As millions go back to school, students across the nation (and their parents) hope to acquire the knowledge and skills they need for a successful life. Many teachers enter the profession with a mission to inspire young people toward excellence and personal growth.
But for thousands of school administrators and other non-teaching personnel who draw big salaries in our public schools, the new academic year has a different meaning. In the education establishment, known as the Blob, the new school year is a time to indoctrinate young people with notions of diversity, oppression, social justice, and the canons of political correctness.
Nowhere was this better illustrated that a firestorm that blazed in California just before school started last week. A new statewide curriculum for Ethnic Studies was posted for public comment, and the deafening uproar from parents and even politicians was enough to cause a postponement of its implementation.
California has continued to lurch leftward politically while most of the country has been growing increasingly conservative. Trump won the presidency by a majority of the popular vote in the 49 states other than California, while Hillary won by millions of votes there.
In 2016, California passed a law requiring the development of an ethnic studies curriculum, as though that were a legitimate academic subject. The curriculum is required to “include information on the ethnic studies movement, specifically the Third World Liberation Front (TWLF), and its significance in the establishment of ethnic studies as a discipline and work in promoting diversity and inclusion within higher education.”
The curriculum is supposed to “promote critical thinking and rigorous analysis of history, systems of oppression, and the status quo in an effort to generate discussions on futurity, and imagine new possibilities.” But the “futurity” to discuss is not one of capitalism, freedom, and prosperity.
The proposed new curriculum is loaded with liberal jargon and describes capitalism as a “form of power and oppression.” Capitalism has brought higher standards of living to people of all ethnicities, but students in California would be taught the opposite.
Governor Jerry Brown, who is no conservative, actually vetoed a prior version of the bill mandating new ethnic studies standards. His objection was that the bill would have made the curriculum a requirement for graduating from high school in California.
Governor Brown then signed a modified version of the bill, and his successor, Gavin Newsom, is more liberal than even Brown was. The objections now are not being led by the governor, but primarily by the public.
A torrent of opposition to this new curriculum has caused its supporters to delay it. Some look to private schools, homeschooling, and charter schools as a way to escape this new indoctrination.
Jewish critics complain that the curriculum condemns some forms of ethnic animosity, but not anti-Semitism. A lead supporter of this new curriculum, Democratic Assemblyman Jose Medina, then delayed by a year a bill making this mandatory.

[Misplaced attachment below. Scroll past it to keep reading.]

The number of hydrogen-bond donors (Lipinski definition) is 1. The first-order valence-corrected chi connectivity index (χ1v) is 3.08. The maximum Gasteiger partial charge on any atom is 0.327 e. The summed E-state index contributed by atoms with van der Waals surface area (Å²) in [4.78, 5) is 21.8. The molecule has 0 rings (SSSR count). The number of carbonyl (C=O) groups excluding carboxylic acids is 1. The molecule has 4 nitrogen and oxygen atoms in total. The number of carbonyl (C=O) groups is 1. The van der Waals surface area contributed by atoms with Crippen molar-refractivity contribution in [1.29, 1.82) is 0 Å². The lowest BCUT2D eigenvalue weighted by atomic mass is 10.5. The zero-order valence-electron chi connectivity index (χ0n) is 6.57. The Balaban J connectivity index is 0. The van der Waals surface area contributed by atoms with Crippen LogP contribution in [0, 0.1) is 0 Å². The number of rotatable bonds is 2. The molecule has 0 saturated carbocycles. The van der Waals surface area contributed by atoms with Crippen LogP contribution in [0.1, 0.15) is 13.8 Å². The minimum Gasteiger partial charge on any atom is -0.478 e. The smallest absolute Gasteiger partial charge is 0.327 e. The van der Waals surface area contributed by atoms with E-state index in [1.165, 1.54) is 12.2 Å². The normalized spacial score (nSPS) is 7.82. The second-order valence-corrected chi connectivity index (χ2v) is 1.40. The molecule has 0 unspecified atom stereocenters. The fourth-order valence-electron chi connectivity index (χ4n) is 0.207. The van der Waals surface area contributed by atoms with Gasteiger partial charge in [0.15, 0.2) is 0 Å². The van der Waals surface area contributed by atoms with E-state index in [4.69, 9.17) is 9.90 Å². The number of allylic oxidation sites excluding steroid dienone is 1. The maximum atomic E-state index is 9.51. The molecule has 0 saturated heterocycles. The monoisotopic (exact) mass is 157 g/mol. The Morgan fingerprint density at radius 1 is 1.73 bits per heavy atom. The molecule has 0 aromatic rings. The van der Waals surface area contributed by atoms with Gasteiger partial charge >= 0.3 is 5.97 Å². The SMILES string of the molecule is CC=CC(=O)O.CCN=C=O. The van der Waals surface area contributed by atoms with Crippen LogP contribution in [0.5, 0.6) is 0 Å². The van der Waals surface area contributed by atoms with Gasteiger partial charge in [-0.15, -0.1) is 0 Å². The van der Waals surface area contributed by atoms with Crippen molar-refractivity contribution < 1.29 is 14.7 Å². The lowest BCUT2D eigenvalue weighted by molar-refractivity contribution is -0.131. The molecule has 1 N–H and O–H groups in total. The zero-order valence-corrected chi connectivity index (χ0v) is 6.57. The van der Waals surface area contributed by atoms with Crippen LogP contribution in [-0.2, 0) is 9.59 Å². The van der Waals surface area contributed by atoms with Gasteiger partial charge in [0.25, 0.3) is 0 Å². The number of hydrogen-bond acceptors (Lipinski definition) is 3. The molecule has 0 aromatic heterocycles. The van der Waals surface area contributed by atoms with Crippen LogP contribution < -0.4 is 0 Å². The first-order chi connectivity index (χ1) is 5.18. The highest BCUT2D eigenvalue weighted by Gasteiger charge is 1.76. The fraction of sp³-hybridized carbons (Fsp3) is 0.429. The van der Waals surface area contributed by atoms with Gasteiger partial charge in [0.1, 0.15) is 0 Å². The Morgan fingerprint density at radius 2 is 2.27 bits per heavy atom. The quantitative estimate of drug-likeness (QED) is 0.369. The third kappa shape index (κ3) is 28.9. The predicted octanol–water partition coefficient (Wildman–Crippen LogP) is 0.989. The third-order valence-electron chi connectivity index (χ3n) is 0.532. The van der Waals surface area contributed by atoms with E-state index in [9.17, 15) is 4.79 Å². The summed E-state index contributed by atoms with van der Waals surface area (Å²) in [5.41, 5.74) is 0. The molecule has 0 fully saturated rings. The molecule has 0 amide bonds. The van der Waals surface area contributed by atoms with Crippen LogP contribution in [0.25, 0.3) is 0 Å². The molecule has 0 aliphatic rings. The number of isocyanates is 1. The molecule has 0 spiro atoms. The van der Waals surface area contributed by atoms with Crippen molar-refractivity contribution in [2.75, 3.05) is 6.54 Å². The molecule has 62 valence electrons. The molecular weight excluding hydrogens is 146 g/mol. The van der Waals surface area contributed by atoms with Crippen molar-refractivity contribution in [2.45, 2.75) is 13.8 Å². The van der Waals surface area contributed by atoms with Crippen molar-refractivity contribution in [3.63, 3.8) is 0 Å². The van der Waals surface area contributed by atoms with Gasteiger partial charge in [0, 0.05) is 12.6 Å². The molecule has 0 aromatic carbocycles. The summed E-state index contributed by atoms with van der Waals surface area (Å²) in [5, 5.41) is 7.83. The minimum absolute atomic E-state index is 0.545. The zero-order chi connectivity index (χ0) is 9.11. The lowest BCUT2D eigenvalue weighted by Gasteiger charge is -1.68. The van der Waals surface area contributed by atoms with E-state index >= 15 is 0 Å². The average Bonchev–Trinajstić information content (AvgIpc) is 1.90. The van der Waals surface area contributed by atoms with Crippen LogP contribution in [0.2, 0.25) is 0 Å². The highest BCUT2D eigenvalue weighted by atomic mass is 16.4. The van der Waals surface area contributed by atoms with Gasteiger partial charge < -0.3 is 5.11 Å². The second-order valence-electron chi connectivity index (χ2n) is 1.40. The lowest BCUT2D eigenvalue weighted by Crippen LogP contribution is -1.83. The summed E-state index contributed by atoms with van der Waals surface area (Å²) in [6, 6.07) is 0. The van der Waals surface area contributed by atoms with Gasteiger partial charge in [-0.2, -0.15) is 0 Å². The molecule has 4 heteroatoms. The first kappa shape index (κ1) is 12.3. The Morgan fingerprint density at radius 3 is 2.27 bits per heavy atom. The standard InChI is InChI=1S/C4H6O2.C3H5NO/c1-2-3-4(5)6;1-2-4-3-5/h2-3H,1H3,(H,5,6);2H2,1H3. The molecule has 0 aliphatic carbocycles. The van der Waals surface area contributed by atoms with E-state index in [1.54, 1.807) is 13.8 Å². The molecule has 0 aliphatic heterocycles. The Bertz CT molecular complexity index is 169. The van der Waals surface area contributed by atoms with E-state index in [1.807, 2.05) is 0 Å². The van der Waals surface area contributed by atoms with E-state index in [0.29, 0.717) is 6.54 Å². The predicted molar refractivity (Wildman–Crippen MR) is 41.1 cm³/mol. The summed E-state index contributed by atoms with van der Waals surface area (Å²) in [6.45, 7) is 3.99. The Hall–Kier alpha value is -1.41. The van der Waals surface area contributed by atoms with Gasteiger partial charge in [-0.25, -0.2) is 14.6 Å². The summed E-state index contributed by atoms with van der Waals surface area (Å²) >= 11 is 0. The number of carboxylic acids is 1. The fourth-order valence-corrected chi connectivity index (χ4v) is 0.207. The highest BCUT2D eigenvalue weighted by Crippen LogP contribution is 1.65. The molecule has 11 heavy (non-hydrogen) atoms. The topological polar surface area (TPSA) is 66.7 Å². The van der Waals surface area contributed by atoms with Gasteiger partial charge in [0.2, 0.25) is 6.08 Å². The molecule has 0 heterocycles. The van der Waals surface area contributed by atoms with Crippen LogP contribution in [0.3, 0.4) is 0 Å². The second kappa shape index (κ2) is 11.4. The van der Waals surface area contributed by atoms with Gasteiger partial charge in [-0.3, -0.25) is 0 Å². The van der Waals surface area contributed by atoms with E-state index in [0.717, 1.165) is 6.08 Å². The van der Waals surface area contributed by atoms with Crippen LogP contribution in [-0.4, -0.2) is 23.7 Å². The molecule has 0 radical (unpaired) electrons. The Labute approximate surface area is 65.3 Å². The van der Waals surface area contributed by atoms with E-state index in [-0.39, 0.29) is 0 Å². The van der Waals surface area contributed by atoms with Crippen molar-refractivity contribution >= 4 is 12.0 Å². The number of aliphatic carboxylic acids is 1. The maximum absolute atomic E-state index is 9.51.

The bizarre jargon used in the draft curriculum opens a window into how far out of the mainstream advocates of this approach have gone. Terms unfamiliar to most people have been developed for this, and scrutiny of these terms which you will probably not find in your dictionary is enlightening.
“Misogynoir” is a term invented to mean hatred against black women in particular, as though that exists. It is not the often-imagined hatred of women, or even hatred of blacks, but hatred of black women that is the problem described by this term.
A glossary released with the draft curriculum explains its many bizarre terms. “Hxrstory” is another term it uses, and it is not a typo as most people would infer.
Instead, it is a deliberate misspelling of “history” in order to “x” out the “his” in “history”. “Throughout this model curriculum, language is used that deliberately offers an alternative to traditional wording that could have a particular context within the dominant culture.”
So the curriculum deliberately misspells certain words in order to advance its ideology of contorted logic. “As such, it can grow its original language to serve these needs with purposeful respelling of terms,” the draft brazenly declares.
The curriculum is not kinder to parents than it is to history. Rather than try to engage parents in education, parents are disparaged by California curriculum as part of the problem.
“Here are some dynamics an Ethnic Studies educator might consider,” the curriculum counsels. “Is the course being taught in a district where parents or community members are hostile to the field?”
A generation ago, what started in California then spread to the rest of the country, such as no-fault divorce, hippies, the drug culture, and Hollywood values. But perhaps a humorous slogan from nearby Las Vegas should apply to the Left Coast: what happens in California should stay in California.
John and Andy Schlafly are sons of Phyllis Schlafly (1924-2016) and lead the continuing Phyllis Schlafly Eagles organizations with writing and policy work.